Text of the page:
Nuclear Strike Price and the ‘Open and Transparent’ Energy Market

I previously posted the response from Michael Fallon (Minister of State for Business & Energy) to a number of questions I asked my MP (Peter Aldous). The question was about how the strike price for nuclear (£92.5/MWh) was justified given DECC’s own analysis of future electricity prices (shown graphically here).

The response said that the DECC analysis I quoted was only a small part of the analysis carried out by DECC but the other analysis was not being released since it ‘could prejudice the ongoing negotiations’.

I have now written back to my MP asking him

If DECC are carrying out analysis about the costs and conditions necessary for future energy production then surely such information should be in the public domain. If not the a single company (i.e. EDF) has an unfair competitive advantage. For a proper competitive energy market to work correctly such price and contract indicators, given in the DECC analysis which is being withheld, must be available to all companies. I understand that it is in the interest of EDF to withhold such information since other nuclear (or non-nuclear) energy companies may undercut them. However, this would be of great advantage to the British electricity consumer.

I would like you to tell me how such restrictive practices are
compatible with a ‘transparent and open’ electricity market that you
government propose.

I have just had a ‘response’ from my MP. it seems to be the standard pro-nuclear letter:

Dear Mr Lux,

Thank you for contacting me about nuclear power.

As you know, the Government has reached a commercial agreement with energy company EDF on the key terms that pave the way for the first new nuclear power plant to be built in the UK for a generation. I support the Government’s efforts to secure the necessary private sector investment. The UK needs a lot of new power stations to deal with years of neglect and a legacy of underinvestment. This is the first time a nuclear power station in the UK will have been built without money from the British taxpayer.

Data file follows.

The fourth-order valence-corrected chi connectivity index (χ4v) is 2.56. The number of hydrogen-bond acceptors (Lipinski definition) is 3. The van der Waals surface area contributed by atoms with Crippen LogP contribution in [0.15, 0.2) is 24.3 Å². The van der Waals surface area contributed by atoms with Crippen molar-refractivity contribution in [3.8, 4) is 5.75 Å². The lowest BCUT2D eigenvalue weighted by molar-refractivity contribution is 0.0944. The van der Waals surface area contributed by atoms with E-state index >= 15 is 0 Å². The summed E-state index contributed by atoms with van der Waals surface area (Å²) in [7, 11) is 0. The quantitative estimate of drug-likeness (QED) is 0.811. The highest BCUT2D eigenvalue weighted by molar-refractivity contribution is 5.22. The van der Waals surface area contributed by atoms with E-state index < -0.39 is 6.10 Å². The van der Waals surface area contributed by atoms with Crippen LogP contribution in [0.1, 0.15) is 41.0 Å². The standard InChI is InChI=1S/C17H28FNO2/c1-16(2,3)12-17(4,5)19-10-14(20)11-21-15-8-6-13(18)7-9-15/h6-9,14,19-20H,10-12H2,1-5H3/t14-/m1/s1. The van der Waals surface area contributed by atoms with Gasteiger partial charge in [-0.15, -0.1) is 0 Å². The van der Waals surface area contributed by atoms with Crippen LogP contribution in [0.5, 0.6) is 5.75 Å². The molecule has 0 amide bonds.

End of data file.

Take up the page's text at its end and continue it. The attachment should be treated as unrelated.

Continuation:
It will provide a clean source of home-grown energy, powering nearly 6 million homes and help the country keep the lights on. It will also cut carbon emissions and reduce energy bills for households by £75 a year by 2030. To build enough onshore generation to match what the Hinkley Point C power station would generate, it would take around 6,000 onshore wind turbines. I strongly welcome this £16 billion worth of investment which will create 25,000 jobs, bring in billions in corporation tax and could see £100 million injected into the local economy every year during peak construction. A strategy published last year in partnership with industry establishes a long term approach for the sector to stimulate economic growth and create jobs in this country. I understand that the Government will ensure that the operator of Hinkley Point C will be responsible for the full costs of decommissioning and its share of the costs of waste management.

With regard to strike prices, I can say little beyond the Minister’s response. The deal is competitive with other large scale clean energy and with gas at a strike price of £89.50 for this first nuclear project compared with a £150 strike price for offshore wind. It is cheaper than onshore wind and will pave the way for a substantial fall in the cost of future nuclear plants as it is a clear signal to investors of Britain’s commitment to nuclear energy.

Whilst I appreciate that this is not the response you were hoping for, I am grateful to you for expressing your concerns on such an important issue.

Yours sincerely,

Peter Aldous

Member of Parliament for Waveney

I have now written back saying that it is not a response to my question.


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